Bentham wanted to make his mark in legal theory and public policy, and he certainly did because the concept of “hedonic” adjustments used by the Federal Reserve Bank and U.S. Treasury comes right from him. This allows bureaucrat CENTRAL PLANNERS to pretend that inflation doesn’t exist because what is going up in cost the most relative to stagnant wages (healthcare, housing, food, education – all the unimportant stuff) doesn’t matter as much as what kind of TV you can buy. Critics said Bentham’s thinking was as inimical to liberty as to natural rights but this has been mostly ignored. It must be fake news or something. What did resonate was the criticism that Bentham’s theory did not account for justice in any way that could be construed as fair. J.S. Mill tried to address this in his work that was even more logically incoherent than Bentham’s, and for which Rawls’ Theory of Justice is a modern attempt at an alternative theory. I hope to come back to Rawls in a later post but for right now, I am going to close out this very brief (and admittedly sarcastic) introduction to utilitarianism by saying, I can’t think of any good reason to spend more time explaining a moral theory that is so unworthy of consideration. Nonsense on stilts indeed.

Impact on Information Ethics in 21st Century

Teachers of ethics at business schools where they even bother to teach it try to make their offering “practical,” in the sense it can be used in ordinary situations by people of normal means and intelligence. They also try to make it as value-neutral as possible, which means they want a means of making decisions and agreeing upon rules of behavior that will not rely on metaphysics or theology or anything that is likely to be offensive to a significant plurality of students or practitioners (but they disingenuously smuggle Plato, Aristotle, Spinoza and Kant at least into their product). This means they have adopted utilitarianism and positivism in principle without debate and, frankly, without thought. This is dogma and is the default “liberal” position of academia. As such, it is in violent opposition to the value biases that are inherent in humans and which evolved over millennia. This is not merely opinion, and while subject to challenge, it is a viewpoint that is well and truly supported based on facts. I can’t review all of this in this space and my task is not to present a detailed philosophical argument in a blog post, it is merely to indicate high level issues and questions that should be of interest to anyone who is serious about developing a framework for ethics.  I will however state my position, based on long study, that utilitarianism and positivism are dangerous and just plain wrong.  As I have mentioned going back to the earliest posts on this thread, we know from history, science and, dare I say it, revelation, that humans are demonstrably wired for connection to the absolute, to be truth tellers and prefer truth telling, to take care of the vulnerable and to confront evil (and they know that when they see it). It is true that they don’t always do these things, but when they don’t it creates dissonance. This is so as far back as we can tell but at least for many millennia, and is true across all places where humans dwell or have left evidence of culture.  At this point, the truth of this idea is far more certain than the human impact on the global climate, unless you are an ideologue posing as a scientist. Like Kant and many others before him, I aver that our ethical sense, in the way Shaftsbury meant it, is deontological, which makes Hobbes, Bentham, Comte, Mill and most recent ethicists factually incorrect based on the best available information. If you have read the posts here up to this point you have my justification for this viewpoint in the shortest form in which I can cogently present it.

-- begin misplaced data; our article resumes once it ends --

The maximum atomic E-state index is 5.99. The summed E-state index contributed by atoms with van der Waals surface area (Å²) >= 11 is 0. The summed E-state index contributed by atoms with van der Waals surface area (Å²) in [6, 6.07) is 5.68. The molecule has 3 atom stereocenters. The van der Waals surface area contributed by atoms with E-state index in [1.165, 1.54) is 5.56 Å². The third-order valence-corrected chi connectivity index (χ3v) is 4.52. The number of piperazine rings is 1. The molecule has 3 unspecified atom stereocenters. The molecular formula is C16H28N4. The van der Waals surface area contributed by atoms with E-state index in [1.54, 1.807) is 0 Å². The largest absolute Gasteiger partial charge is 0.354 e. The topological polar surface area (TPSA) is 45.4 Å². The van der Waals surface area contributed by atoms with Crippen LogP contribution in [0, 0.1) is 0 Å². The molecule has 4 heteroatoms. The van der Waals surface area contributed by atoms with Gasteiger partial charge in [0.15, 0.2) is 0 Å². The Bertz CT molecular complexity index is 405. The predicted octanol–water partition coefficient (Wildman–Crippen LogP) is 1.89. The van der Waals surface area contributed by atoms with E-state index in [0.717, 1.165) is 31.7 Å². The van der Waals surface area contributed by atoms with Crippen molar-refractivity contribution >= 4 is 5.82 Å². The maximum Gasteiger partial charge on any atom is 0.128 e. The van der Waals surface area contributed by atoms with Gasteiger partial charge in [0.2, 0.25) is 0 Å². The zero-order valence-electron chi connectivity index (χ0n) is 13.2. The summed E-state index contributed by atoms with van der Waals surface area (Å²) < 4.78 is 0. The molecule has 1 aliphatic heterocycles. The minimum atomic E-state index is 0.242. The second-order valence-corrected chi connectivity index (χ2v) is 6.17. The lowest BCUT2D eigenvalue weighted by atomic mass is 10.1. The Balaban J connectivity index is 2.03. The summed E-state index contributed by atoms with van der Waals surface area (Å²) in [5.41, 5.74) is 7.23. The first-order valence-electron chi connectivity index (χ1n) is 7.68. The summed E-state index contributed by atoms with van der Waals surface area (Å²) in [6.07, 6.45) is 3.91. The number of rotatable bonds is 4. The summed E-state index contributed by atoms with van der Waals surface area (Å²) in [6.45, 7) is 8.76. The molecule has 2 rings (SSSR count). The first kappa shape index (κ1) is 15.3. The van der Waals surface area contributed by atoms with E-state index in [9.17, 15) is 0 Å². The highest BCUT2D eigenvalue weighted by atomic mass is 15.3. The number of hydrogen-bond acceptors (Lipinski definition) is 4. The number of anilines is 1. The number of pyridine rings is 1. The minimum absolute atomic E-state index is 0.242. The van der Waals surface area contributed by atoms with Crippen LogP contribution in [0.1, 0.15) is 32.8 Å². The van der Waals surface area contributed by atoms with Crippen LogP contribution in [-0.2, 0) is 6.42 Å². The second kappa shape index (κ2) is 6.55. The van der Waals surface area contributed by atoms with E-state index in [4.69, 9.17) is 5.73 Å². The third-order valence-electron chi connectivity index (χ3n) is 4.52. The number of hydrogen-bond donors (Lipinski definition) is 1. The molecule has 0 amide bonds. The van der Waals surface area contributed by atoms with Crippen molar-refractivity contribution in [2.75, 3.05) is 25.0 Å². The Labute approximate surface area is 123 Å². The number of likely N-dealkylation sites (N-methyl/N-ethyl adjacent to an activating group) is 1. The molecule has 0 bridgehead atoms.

Again, what does this mean for information ethics today? Simply put, it’s this:

  • Individual persons have rights endowed by God/Mother Nature/Logos or whatever you want to call it. They need to understand this and they need to act on the basis of this understanding to continue to live lives that are as human as they can be. Freedom is our birthright but it isn’t free. That means we must each fight for it (not provide worship and an open checkbook to some class of guardians or sheep dogs)
  • These rights were eloquently spelled out in sources I have described or quoted and most of those are from 200 to 2,500 years old, but draw on much older sources and oral traditions. This makes them valuable, not stupid
  • Everyone who reads this should know that when the chairman of a certain tech/search/media company whose motto was until recently “don’t be evil,” said to congress that his company doesn’t put a fat finger on search results to manipulate masses of people in an experiment of social engineering, or censor content deliberately, he was lying. When he said “it’s just an algorithm,” he was preying on ignorance. No doubt his company’s nudge-manship to subvert the choices of millions, and their ability to get at truth and be self-governing, were made on utilitarian and therefore “ethical” grounds
  • There are many other examples like this that involve the unethical handling of data and I will not exhaustively enumerate them. You already know what this means
  • Over to you. What kind of a world do you want to live in? One where there is rule of law and respect for individuals or one where there isn’t. Time’s up. Choose

By vitruvius1

Andrew Talbot